In this section, we hear from a number of the artists who participated in Muslim Voices: Arts & Ideas. In exclusive interviews captured on site and around town, artists share their perspectives, insights and observations about the festival and the impact that Muslim Voices: Arts & Ideas has had.
We start with Senegalese performer Youssou N'Dour, who opened the Muslim Voices: Arts & Ideas on June 6, 2009 at BAM with a special performance.
"Asalamalekum," N'Dour said to the crowd. "It means, 'peace for everyone'. Not just Muslims, but everyone. Peace for everyone."
In this video, shot in the run-up to the festival opening, N'Dour explains what Muslim Voices: Arts & Ideas means to him and why he participated in this rare festival.
Sulayman Al-Bassam: Muslim Voices on the Arab Stage.
Author Reza Aslan, whose most recent book How to Win a Cosmic War was released in April 2009, appeared in conversation with Asia Society president Vishakha Desai. For complete footage of the exchange, please see this link to the Asia Society's coverage.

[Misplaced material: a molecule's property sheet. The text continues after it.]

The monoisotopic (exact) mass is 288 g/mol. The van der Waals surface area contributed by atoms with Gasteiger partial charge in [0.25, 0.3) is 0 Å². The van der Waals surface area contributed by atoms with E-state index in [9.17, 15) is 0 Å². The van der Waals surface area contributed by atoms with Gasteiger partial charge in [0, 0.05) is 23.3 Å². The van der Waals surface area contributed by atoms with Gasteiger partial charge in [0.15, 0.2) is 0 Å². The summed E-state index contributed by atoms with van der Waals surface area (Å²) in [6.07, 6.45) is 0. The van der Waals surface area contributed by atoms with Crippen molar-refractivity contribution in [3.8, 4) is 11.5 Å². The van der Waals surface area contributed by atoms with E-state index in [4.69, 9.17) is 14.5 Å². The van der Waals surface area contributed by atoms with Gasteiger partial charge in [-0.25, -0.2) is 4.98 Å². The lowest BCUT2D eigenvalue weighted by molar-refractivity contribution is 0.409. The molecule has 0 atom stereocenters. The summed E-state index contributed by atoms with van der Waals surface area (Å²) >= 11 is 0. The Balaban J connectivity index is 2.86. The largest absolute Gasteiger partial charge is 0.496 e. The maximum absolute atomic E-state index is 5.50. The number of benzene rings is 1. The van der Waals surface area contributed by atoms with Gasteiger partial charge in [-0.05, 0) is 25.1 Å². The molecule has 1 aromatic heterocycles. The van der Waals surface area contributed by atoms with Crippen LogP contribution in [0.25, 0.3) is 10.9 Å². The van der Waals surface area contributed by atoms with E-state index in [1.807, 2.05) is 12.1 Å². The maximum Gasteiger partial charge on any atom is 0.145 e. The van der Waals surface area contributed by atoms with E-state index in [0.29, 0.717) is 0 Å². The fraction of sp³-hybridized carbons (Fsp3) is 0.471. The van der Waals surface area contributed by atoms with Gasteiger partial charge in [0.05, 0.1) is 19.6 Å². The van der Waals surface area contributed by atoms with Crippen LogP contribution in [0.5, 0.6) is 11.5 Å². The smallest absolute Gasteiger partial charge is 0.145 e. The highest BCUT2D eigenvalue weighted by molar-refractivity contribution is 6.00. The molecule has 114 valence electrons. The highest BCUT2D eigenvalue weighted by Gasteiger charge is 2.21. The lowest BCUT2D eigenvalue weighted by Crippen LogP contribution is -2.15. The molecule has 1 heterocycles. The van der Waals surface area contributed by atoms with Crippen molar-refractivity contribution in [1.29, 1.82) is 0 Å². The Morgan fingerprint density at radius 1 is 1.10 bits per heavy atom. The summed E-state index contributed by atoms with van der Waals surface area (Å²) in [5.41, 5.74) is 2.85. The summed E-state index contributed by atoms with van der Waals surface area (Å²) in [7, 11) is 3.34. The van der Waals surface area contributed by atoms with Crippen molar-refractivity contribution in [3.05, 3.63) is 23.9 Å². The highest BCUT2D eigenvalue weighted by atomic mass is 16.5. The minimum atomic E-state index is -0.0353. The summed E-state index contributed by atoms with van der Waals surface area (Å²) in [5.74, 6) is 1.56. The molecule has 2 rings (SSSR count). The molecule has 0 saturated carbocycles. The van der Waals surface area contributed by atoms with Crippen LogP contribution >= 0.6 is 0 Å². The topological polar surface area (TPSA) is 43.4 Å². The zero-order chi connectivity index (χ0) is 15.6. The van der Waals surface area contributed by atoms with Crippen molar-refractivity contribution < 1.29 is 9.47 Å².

In the audio clip below, renowned Moroccan oud player and percussionist Brahim Fribgane describes his love of sound, his life of music and the broader significance of Muslim Voices: Arts & Ideas.
Kamilya Jubran: a powerful voice from a disputed land.
Sardono Kusumo: A Vision for Dance and Social Justice.
In the audio clip below, BAMcafe musician Mubashir “Din” Mohi-ud-Din, lead singer of zerobridge, speaks about his influences, the impact of his Kashmiri roots on the band and what the group is striving to say with their infectious music:
Iranian visual artist and filmmaker Shirin Neshat on the goals of her work, and the legacy of her formidable predecessor Forugh Farrokhzad.
Actor Naseeruddin Shah, star of Dastangoi, on what the art form means and why it has endured.